It took us 2 hours to travel the 0.9 mile from Tassajara Road down to the stream bed (currently dry). I have to consider that section now "impassable". The 2008 fire has produced patches of nearly impenetrable ceanothus and many tree downfalls (and many dead trees waiting to fall). We tried to stay as close to the original trail tread as possible, but in many places were forced to divert to a greater or lesser degree. There are now multiple "routes", where people have tried to find their way around brush and downed trees, so determining where the original "trail" lies is difficult (we had our GPS to tell us) - several of these "routes" appear to leave the trail and simply head directly downslope. We put in some additional flagging to mark the original trail, but any future hiker would still need to do much searching to stay on that trail.

Sadly, I believe this trail is now "lost" since extensive trail work would be required to make it once again passable and I can't see that happening for this little used trail. I expect this will be a hunters' preserve, since they use the nearby White Oaks Campground and typically travel cross-country. RIP In the fall, the color of the changing leaves had made Bear Trap Canyon a nice place to visit.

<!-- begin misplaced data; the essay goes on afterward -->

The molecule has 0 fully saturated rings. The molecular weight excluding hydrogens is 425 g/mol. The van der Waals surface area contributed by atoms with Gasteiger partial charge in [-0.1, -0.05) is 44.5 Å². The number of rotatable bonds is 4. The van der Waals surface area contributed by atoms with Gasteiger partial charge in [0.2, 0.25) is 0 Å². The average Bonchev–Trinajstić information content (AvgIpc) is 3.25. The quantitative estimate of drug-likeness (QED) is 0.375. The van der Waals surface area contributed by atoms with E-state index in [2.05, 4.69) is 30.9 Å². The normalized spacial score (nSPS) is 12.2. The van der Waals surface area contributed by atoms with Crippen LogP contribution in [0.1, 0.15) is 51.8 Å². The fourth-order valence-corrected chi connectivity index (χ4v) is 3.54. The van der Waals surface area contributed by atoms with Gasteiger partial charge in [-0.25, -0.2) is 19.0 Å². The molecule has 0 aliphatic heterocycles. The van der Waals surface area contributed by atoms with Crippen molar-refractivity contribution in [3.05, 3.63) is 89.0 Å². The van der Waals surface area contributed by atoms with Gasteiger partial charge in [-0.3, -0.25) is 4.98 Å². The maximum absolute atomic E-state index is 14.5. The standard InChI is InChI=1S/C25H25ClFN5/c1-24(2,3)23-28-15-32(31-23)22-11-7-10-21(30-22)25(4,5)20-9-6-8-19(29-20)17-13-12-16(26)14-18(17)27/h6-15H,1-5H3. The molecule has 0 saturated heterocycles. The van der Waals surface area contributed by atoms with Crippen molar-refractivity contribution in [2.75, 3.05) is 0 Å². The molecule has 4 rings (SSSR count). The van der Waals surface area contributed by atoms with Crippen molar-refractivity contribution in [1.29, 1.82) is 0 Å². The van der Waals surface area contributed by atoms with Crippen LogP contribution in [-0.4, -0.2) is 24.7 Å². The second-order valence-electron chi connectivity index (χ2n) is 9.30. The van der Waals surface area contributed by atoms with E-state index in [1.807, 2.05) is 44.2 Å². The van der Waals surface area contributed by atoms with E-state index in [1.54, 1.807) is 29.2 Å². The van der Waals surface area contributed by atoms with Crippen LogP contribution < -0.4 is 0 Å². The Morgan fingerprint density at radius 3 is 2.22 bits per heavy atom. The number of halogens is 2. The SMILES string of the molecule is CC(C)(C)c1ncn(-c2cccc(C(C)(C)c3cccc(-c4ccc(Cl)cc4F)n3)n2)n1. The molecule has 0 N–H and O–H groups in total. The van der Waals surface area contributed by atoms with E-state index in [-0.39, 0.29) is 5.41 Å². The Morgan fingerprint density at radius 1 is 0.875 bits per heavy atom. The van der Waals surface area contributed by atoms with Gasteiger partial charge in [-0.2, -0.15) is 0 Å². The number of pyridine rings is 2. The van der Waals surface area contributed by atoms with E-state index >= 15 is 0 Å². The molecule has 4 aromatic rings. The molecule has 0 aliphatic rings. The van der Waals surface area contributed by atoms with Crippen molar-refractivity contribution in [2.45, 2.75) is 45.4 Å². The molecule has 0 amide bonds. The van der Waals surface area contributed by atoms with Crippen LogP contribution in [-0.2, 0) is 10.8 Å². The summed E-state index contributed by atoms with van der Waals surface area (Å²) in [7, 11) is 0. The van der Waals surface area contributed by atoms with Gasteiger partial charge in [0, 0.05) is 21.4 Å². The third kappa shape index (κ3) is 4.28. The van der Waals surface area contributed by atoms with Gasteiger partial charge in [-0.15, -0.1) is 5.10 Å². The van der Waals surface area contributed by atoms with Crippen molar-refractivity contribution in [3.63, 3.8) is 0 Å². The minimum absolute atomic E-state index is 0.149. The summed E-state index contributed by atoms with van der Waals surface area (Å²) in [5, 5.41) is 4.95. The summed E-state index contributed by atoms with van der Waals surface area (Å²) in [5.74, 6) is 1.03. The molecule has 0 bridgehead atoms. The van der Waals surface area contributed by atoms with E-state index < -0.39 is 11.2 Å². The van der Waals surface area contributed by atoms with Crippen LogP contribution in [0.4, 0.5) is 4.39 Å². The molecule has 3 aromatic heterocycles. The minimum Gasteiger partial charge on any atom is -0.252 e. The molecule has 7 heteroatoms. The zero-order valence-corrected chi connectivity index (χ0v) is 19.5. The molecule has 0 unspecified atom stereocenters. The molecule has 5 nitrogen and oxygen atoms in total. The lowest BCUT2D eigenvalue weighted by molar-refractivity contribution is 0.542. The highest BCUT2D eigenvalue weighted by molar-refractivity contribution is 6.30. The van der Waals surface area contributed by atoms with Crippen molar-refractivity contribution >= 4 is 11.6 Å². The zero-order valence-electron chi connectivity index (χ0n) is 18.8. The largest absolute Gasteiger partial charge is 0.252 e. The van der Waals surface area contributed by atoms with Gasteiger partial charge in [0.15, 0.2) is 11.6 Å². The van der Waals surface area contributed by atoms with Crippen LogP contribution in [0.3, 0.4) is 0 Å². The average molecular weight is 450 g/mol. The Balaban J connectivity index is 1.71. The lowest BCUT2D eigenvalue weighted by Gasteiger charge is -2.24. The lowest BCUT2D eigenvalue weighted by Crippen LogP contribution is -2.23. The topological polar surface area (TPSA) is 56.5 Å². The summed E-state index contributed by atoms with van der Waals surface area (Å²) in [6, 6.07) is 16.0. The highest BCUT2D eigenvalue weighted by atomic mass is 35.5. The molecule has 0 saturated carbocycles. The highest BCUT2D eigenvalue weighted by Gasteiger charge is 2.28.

Jack
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Re: Anastasia Canyon Trail (aka Cahoon Spring Trail)

Postby ToroDoge on Mon Jun 15, 2015 8:26 am

Date Hiked: June 13, 2015
General Condition: Impassable (completely overgrown or tread obliterated)

A friend and I attempted to follow this trail into Bear Trap Canyon but found it overgrown to the point of being impassable about 3/4 mile in. We attempted to follow the pink trail markers but at one point that would have meant crawling on hands and knees to get under sturdy brush that had moved in on the trail. We had thought perhaps someone used the trail markers to find their way back out since the trail is not clear but seeing the previous reports we think it probably just got overgrown this spring. There are numerous tree falls to scurry over and the trail is about as evident as deer trails so we got off trail more times than I can count and had to backtrack. There is a lot of poison oak at chest level that must be pushed through so beware if you attempt.